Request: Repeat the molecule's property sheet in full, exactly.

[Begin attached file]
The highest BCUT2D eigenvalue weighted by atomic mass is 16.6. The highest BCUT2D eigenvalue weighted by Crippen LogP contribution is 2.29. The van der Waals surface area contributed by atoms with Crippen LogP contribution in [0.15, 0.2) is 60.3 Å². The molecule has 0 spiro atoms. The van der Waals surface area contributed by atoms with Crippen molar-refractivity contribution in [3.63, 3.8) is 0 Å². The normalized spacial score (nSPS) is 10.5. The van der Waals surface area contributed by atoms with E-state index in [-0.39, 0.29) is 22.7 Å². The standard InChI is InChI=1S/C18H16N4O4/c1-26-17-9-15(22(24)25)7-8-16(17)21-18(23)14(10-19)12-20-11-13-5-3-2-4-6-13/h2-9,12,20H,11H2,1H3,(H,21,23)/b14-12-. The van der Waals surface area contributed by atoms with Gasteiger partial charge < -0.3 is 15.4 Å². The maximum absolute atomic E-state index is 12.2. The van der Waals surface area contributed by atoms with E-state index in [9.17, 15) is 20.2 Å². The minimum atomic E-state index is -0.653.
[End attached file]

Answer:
The highest BCUT2D eigenvalue weighted by atomic mass is 16.6. The highest BCUT2D eigenvalue weighted by Crippen LogP contribution is 2.29. The van der Waals surface area contributed by atoms with Crippen LogP contribution in [0.15, 0.2) is 60.3 Å². The molecule has 0 spiro atoms. The van der Waals surface area contributed by atoms with Crippen molar-refractivity contribution in [3.63, 3.8) is 0 Å². The normalized spacial score (nSPS) is 10.5. The van der Waals surface area contributed by atoms with E-state index in [-0.39, 0.29) is 22.7 Å². The standard InChI is InChI=1S/C18H16N4O4/c1-26-17-9-15(22(24)25)7-8-16(17)21-18(23)14(10-19)12-20-11-13-5-3-2-4-6-13/h2-9,12,20H,11H2,1H3,(H,21,23)/b14-12-. The van der Waals surface area contributed by atoms with Gasteiger partial charge < -0.3 is 15.4 Å². The maximum absolute atomic E-state index is 12.2. The van der Waals surface area contributed by atoms with E-state index in [9.17, 15) is 20.2 Å². The minimum atomic E-state index is -0.653.